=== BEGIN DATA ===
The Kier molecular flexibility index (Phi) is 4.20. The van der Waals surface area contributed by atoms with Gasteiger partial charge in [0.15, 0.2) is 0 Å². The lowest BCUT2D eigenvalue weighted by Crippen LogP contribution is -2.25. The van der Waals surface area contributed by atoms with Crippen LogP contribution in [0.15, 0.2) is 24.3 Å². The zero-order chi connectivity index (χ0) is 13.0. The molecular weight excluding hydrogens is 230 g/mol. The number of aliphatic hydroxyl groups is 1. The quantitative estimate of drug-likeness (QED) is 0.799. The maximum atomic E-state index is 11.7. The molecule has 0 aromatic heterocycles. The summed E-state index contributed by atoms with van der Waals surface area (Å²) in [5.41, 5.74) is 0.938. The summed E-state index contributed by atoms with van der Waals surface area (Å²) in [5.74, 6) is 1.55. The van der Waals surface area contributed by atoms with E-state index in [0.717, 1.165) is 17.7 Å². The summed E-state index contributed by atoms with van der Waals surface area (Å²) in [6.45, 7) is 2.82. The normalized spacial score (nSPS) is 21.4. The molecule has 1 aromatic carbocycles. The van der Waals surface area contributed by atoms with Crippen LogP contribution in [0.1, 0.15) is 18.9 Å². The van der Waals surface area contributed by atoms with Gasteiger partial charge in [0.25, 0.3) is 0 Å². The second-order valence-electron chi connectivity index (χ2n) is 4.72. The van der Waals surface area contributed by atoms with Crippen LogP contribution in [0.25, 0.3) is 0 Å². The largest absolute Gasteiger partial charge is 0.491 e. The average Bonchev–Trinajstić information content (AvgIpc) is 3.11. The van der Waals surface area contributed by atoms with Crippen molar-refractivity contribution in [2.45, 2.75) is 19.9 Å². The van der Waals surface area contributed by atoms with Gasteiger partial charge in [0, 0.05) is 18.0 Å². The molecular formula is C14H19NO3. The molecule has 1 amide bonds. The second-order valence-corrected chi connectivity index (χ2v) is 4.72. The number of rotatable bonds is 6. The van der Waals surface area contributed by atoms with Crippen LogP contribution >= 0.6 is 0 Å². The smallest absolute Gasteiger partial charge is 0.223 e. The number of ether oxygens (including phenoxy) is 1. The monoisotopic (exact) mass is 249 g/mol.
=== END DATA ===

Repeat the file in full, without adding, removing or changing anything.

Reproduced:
The Kier molecular flexibility index (Phi) is 4.20. The van der Waals surface area contributed by atoms with Gasteiger partial charge in [0.15, 0.2) is 0 Å². The lowest BCUT2D eigenvalue weighted by Crippen LogP contribution is -2.25. The van der Waals surface area contributed by atoms with Crippen LogP contribution in [0.15, 0.2) is 24.3 Å². The zero-order chi connectivity index (χ0) is 13.0. The molecular weight excluding hydrogens is 230 g/mol. The number of aliphatic hydroxyl groups is 1. The quantitative estimate of drug-likeness (QED) is 0.799. The maximum atomic E-state index is 11.7. The molecule has 0 aromatic heterocycles. The summed E-state index contributed by atoms with van der Waals surface area (Å²) in [5.41, 5.74) is 0.938. The summed E-state index contributed by atoms with van der Waals surface area (Å²) in [5.74, 6) is 1.55. The van der Waals surface area contributed by atoms with E-state index in [0.717, 1.165) is 17.7 Å². The summed E-state index contributed by atoms with van der Waals surface area (Å²) in [6.45, 7) is 2.82. The normalized spacial score (nSPS) is 21.4. The molecule has 1 aromatic carbocycles. The van der Waals surface area contributed by atoms with Crippen LogP contribution in [0.1, 0.15) is 18.9 Å². The van der Waals surface area contributed by atoms with Gasteiger partial charge in [0.25, 0.3) is 0 Å². The second-order valence-electron chi connectivity index (χ2n) is 4.72. The van der Waals surface area contributed by atoms with Crippen LogP contribution in [0.25, 0.3) is 0 Å². The largest absolute Gasteiger partial charge is 0.491 e. The average Bonchev–Trinajstić information content (AvgIpc) is 3.11. The van der Waals surface area contributed by atoms with Crippen molar-refractivity contribution in [2.45, 2.75) is 19.9 Å². The van der Waals surface area contributed by atoms with Gasteiger partial charge in [0, 0.05) is 18.0 Å². The molecular formula is C14H19NO3. The molecule has 1 amide bonds. The second-order valence-corrected chi connectivity index (χ2v) is 4.72. The number of rotatable bonds is 6. The van der Waals surface area contributed by atoms with Crippen LogP contribution >= 0.6 is 0 Å². The smallest absolute Gasteiger partial charge is 0.223 e. The number of ether oxygens (including phenoxy) is 1. The monoisotopic (exact) mass is 249 g/mol.